Toddler Work

See this right here? This is a pile of towels folded by my 3 year old girl, Ziva. Let me tell you a bit about how we got here.

2 days ago it was a pile of towels I had folded but left out, which became a heap of messy, unfolded towels used as a bed for a doll. I was annoyed and felt overwhelmed by little bits of work in our long list of to-do’s being undone by my unaware toddler…

In the last week I realized that in the chaos of our house hunting and move I had failed to pay enough attention to Ziva’s changing needs. She’s no longer just our little girl, she’s a big girl who wants to be helpful and contribute to our family and home. She has been for a while, but recently we haven’t been keeping up with her ever growing and changing needs. She has been restless and destructive recently, which FINALLY woke us up.

Brian and I both started to request her “help” with tasks here and there. Carrying things to the car, packing things, and putting things away. Each task (when posed as needing her help) led to a happier, more relaxed, and proud toddler. On Tuesday she beamed as she announced all she had done all on her own because she’s “a really big girl, but still a little girl” as she put it.

Cut to this morning, after Brian had refolded the pile of towels, Ziva got busy unfolding and playing pretend with the whole stack all over again. I sighed, accepting defeat and turned back to my work. But a few minutes later Ziva called for my attention and I was gleefully surprised to see that she had refolded THE WHOLE PILE.

Really, I shouldn’t be surprised. She is learning so many wonderful practical world skills and self-care skills at school. It just took remembering to give her a little space and encouragement at home to open up this whole set of skills and possibilities.

So, this might just be a small pile of haphazardly folded towels, but to me it’s a sign that my big girl is growing up, and I couldn’t be more proud.

Mommy-ing Up for the 2 month Check-Up


Yesterday started with a muggy thunderstorm and ended with my little one pouting in my arms. We agreed before Ziva was born that we would be vaccinating her, even though all of the hullabaloo about vaccines had me a little nervous about how she would react. Even if her reaction was purely emotional distress (and nothing physical), I wasn’t looking forward to it.

Maybe it was my subconscious attempting to avoid the whole thing that led me to completely missing her original appointment on Friday, maybe it was just general new-mommy over tired forgetfulness, either way the mishap led to my having to take little Z to the doctor today without the emotional support of her daddy’s presence. I wanted us both there so that Ziva wouldn’t associate just me with a negative experience, or to somehow stop trusting me. In the end, I had to just mommy-up and take our little girl on my own.

We love our pediatrician and the first half of the appointment went smoothly as usual. Ziva was snoozing in my arms when the nurse came back in to give her 1 oral vaccine and 2 shots. She suckled on the oral vaccine dropper and seemed to take it down okay, even offering the nurse a few faint smiles as she started to stir awake. I even held on to a moment of hope that she might sleep right through the whole ordeal and we’d all walk away unscathed. Unfortunately, that hope was dashed as her whole body curled to the left as the shot entered her little chunky left thigh. I could see the look, a mixture of fear, surprise and betrayal, wash over her little face. She let out all of her breath and then paused, mouth agape and brows scrunched together as she gradually turned tomato red. Kissing and shushing and repeating (to us both, I think) “You’re okay, you’re okay, you’re okay,” I tried to calm her and get her to take a breath in.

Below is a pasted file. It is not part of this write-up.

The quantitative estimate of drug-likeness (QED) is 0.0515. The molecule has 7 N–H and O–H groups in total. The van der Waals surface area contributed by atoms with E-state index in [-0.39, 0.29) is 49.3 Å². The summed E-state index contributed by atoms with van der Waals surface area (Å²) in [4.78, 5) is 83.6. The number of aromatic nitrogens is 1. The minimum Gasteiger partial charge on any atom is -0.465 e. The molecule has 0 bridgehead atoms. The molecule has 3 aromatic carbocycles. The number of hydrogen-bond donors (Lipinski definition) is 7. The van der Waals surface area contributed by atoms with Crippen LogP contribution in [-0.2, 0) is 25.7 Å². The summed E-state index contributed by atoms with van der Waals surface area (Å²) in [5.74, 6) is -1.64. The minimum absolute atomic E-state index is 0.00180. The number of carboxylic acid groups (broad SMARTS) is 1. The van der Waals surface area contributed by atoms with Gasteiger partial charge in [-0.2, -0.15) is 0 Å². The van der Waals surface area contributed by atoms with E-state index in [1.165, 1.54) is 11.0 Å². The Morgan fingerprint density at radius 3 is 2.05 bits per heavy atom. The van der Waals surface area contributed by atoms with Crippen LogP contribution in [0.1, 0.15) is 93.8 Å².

The second shot in her right thigh only made it worse. She took a short little hiccup of a breath in before pausing again in a dramatic pre-wailing expression. When she finally sucked in her breath she began to wail and shudder with big alligator tears. It was completely heart breaking. All I wanted to do was cry along with her… but I didn’t want to upset her any further by making her feel insecure so I managed to keep it together. I wrapped her up in my arms and bounced, shushed and kissed her. Aaaaaannd, she threw up all down my shirt launching herself into an even more dramatic fit of tears and sorrow.

Once we were both cleaned up she nestled into my bust taking shuddering little breaths as she nursed away. Occasionally she would look up at me with her intense dark blue gaze. With all the drama and concern of a first time mommy, I couldn’t help but read betrayal in her gaze. As she nursed I reassured us both that this was necessary and done with only the best of intentions. Eventually she seemed to come around and we packed ourselves up and headed home.

Despite tears and a little spit-up (which is part of our daily norm), Ziva handled the whole appointment and the shots very well. Actually, I think we both made it out the other side intact and I feel just a little more confident that I can handle the appointment on my own again next time. I guess it was worth mommy-ing up and doing this one on our own.